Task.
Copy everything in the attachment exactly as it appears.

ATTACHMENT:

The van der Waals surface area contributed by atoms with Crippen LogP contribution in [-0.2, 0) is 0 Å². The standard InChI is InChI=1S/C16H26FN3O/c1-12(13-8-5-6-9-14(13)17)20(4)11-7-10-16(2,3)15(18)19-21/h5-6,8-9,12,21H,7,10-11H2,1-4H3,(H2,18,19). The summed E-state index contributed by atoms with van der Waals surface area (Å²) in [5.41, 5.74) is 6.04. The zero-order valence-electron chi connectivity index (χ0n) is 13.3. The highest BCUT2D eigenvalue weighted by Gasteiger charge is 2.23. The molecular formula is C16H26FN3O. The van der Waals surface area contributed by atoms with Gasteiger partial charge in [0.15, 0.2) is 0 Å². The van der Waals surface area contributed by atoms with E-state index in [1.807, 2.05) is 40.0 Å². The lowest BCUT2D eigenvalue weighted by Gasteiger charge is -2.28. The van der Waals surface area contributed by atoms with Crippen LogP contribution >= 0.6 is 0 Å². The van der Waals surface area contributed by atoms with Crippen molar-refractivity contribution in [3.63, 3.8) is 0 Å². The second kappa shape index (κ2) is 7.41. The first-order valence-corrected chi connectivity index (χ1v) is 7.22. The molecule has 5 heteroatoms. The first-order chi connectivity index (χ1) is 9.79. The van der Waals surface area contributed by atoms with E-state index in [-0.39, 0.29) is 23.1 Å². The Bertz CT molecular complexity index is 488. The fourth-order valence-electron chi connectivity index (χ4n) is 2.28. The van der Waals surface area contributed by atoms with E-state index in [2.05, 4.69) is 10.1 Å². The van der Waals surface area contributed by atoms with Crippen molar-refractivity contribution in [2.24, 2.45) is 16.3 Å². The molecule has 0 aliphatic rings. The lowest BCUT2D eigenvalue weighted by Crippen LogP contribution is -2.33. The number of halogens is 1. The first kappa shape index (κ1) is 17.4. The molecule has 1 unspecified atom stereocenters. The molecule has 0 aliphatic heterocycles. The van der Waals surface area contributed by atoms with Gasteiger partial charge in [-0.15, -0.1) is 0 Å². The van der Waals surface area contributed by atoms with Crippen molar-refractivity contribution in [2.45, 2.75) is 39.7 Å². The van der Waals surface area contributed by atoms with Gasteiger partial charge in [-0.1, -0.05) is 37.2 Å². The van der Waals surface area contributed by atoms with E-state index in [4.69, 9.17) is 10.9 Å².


The van der Waals surface area contributed by atoms with Crippen LogP contribution in [-0.2, 0) is 0 Å². The standard InChI is InChI=1S/C16H26FN3O/c1-12(13-8-5-6-9-14(13)17)20(4)11-7-10-16(2,3)15(18)19-21/h5-6,8-9,12,21H,7,10-11H2,1-4H3,(H2,18,19). The summed E-state index contributed by atoms with van der Waals surface area (Å²) in [5.41, 5.74) is 6.04. The zero-order valence-electron chi connectivity index (χ0n) is 13.3. The highest BCUT2D eigenvalue weighted by Gasteiger charge is 2.23. The molecular formula is C16H26FN3O. The van der Waals surface area contributed by atoms with Gasteiger partial charge in [0.15, 0.2) is 0 Å². The van der Waals surface area contributed by atoms with E-state index in [1.807, 2.05) is 40.0 Å². The lowest BCUT2D eigenvalue weighted by Gasteiger charge is -2.28. The van der Waals surface area contributed by atoms with Crippen LogP contribution >= 0.6 is 0 Å². The van der Waals surface area contributed by atoms with Crippen molar-refractivity contribution in [3.63, 3.8) is 0 Å². The second kappa shape index (κ2) is 7.41. The first-order valence-corrected chi connectivity index (χ1v) is 7.22. The molecule has 5 heteroatoms. The first-order chi connectivity index (χ1) is 9.79. The van der Waals surface area contributed by atoms with E-state index in [-0.39, 0.29) is 23.1 Å². The Bertz CT molecular complexity index is 488. The fourth-order valence-electron chi connectivity index (χ4n) is 2.28. The van der Waals surface area contributed by atoms with E-state index in [2.05, 4.69) is 10.1 Å². The van der Waals surface area contributed by atoms with Crippen molar-refractivity contribution in [2.24, 2.45) is 16.3 Å². The molecule has 0 aliphatic rings. The lowest BCUT2D eigenvalue weighted by Crippen LogP contribution is -2.33. The number of halogens is 1. The first kappa shape index (κ1) is 17.4. The molecule has 1 unspecified atom stereocenters. The molecule has 0 aliphatic heterocycles. The van der Waals surface area contributed by atoms with Gasteiger partial charge in [-0.15, -0.1) is 0 Å². The van der Waals surface area contributed by atoms with Crippen molar-refractivity contribution in [2.45, 2.75) is 39.7 Å². The van der Waals surface area contributed by atoms with Gasteiger partial charge in [-0.1, -0.05) is 37.2 Å². The van der Waals surface area contributed by atoms with E-state index in [4.69, 9.17) is 10.9 Å².